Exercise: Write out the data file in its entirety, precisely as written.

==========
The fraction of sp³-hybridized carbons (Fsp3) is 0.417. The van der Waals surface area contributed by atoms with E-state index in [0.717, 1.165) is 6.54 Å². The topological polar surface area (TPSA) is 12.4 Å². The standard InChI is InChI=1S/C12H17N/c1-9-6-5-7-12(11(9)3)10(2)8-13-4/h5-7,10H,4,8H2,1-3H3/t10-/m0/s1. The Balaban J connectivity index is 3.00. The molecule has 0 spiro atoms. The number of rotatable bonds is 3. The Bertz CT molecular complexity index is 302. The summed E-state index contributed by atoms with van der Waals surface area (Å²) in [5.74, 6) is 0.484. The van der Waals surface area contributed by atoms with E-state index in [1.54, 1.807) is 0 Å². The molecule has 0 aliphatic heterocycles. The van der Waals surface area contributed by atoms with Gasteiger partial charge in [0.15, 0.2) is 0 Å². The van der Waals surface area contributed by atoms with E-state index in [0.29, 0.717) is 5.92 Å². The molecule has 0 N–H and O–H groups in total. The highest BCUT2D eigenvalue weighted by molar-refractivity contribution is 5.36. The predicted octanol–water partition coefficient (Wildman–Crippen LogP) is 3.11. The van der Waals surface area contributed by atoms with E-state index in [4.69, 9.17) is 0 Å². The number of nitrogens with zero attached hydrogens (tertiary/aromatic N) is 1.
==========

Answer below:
The fraction of sp³-hybridized carbons (Fsp3) is 0.417. The van der Waals surface area contributed by atoms with E-state index in [0.717, 1.165) is 6.54 Å². The topological polar surface area (TPSA) is 12.4 Å². The standard InChI is InChI=1S/C12H17N/c1-9-6-5-7-12(11(9)3)10(2)8-13-4/h5-7,10H,4,8H2,1-3H3/t10-/m0/s1. The Balaban J connectivity index is 3.00. The molecule has 0 spiro atoms. The number of rotatable bonds is 3. The Bertz CT molecular complexity index is 302. The summed E-state index contributed by atoms with van der Waals surface area (Å²) in [5.74, 6) is 0.484. The van der Waals surface area contributed by atoms with E-state index in [1.54, 1.807) is 0 Å². The molecule has 0 aliphatic heterocycles. The van der Waals surface area contributed by atoms with Gasteiger partial charge in [0.15, 0.2) is 0 Å². The van der Waals surface area contributed by atoms with E-state index in [0.29, 0.717) is 5.92 Å². The molecule has 0 N–H and O–H groups in total. The highest BCUT2D eigenvalue weighted by molar-refractivity contribution is 5.36. The predicted octanol–water partition coefficient (Wildman–Crippen LogP) is 3.11. The van der Waals surface area contributed by atoms with E-state index in [4.69, 9.17) is 0 Å². The number of nitrogens with zero attached hydrogens (tertiary/aromatic N) is 1.